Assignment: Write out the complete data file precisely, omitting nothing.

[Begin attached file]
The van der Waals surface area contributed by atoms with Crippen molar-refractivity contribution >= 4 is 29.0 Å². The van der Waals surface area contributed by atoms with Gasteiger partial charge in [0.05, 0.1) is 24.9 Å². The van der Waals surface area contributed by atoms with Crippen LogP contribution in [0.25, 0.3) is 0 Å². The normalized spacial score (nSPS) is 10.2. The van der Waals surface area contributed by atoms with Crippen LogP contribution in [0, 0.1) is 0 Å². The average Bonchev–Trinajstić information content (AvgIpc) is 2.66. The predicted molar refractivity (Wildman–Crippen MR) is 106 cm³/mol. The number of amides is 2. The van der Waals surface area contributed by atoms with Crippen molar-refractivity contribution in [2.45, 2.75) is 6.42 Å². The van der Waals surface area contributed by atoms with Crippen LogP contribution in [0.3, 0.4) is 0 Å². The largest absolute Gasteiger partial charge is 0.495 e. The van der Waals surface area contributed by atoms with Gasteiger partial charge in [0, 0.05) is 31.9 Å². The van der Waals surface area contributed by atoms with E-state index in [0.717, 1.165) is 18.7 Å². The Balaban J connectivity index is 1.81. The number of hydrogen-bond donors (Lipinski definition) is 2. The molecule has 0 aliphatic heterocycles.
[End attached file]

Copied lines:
The van der Waals surface area contributed by atoms with Crippen molar-refractivity contribution >= 4 is 29.0 Å². The van der Waals surface area contributed by atoms with Gasteiger partial charge in [0.05, 0.1) is 24.9 Å². The van der Waals surface area contributed by atoms with Crippen LogP contribution in [0.25, 0.3) is 0 Å². The normalized spacial score (nSPS) is 10.2. The van der Waals surface area contributed by atoms with Crippen LogP contribution in [0, 0.1) is 0 Å². The average Bonchev–Trinajstić information content (AvgIpc) is 2.66. The predicted molar refractivity (Wildman–Crippen MR) is 106 cm³/mol. The number of amides is 2. The van der Waals surface area contributed by atoms with Crippen molar-refractivity contribution in [2.45, 2.75) is 6.42 Å². The van der Waals surface area contributed by atoms with Crippen LogP contribution in [0.3, 0.4) is 0 Å². The largest absolute Gasteiger partial charge is 0.495 e. The van der Waals surface area contributed by atoms with Gasteiger partial charge in [0, 0.05) is 31.9 Å². The van der Waals surface area contributed by atoms with E-state index in [0.717, 1.165) is 18.7 Å². The Balaban J connectivity index is 1.81. The number of hydrogen-bond donors (Lipinski definition) is 2. The molecule has 0 aliphatic heterocycles.